The Spanish Origin of International Law. Fracisco De Vitoria and His
Scott, James Brown. The Spanish Origin of International Law. Francisco De Vitoria and His Law of Nations. London: Humphrey Milford, 1934. Reprint:[Delran]: [The Legal Classics Library], . 19a, 288, clviii pp. Frontispiece and portrait. Full leather, hardcover. Decorative extra gilt stamped cover and spine. Raised bands, all edges gilt. Bookplate on front pastedown else, fine. $35. * Francisco de Vitoria [c.1483-1546] was a founder of international law. Scott holds that Vitoria's doctrines, popularized in his important Reflectiones, De Indis Noviter Inventis and De Jure Belli (the text of these are included in the appendix), are in fact the first works to address the law of nations, which was to become the international law of Christendom and the world at large. Vitoria held that pagans were entitled to freedom and property, declared slavery to be unsound and upheld the rights of Indians. He also questioned the legitimacy of Spain's recent conquest of the New World. This was the source of his thesis that the community of nations transcends Christendom.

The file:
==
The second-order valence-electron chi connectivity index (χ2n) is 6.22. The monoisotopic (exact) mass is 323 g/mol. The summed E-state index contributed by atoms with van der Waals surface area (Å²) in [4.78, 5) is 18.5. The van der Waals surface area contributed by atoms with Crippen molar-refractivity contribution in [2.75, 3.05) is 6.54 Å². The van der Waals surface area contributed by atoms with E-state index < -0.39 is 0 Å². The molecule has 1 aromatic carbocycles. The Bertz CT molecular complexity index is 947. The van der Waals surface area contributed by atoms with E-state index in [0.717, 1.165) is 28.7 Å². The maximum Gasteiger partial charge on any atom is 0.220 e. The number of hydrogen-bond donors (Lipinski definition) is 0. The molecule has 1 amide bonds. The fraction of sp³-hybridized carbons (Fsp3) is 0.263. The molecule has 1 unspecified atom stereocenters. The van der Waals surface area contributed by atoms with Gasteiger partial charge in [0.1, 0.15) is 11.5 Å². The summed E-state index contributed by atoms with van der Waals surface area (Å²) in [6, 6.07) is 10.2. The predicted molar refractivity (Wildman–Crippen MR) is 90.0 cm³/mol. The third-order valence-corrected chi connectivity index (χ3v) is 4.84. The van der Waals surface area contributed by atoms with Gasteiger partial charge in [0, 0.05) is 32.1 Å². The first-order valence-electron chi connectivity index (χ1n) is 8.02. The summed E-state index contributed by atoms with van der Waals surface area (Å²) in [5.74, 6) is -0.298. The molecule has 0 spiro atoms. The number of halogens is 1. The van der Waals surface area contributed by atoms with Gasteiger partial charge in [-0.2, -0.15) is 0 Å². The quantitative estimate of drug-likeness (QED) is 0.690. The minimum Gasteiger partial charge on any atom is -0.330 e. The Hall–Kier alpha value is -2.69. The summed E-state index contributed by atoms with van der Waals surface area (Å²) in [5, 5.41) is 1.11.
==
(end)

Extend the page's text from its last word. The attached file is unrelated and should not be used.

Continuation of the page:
Book number 75340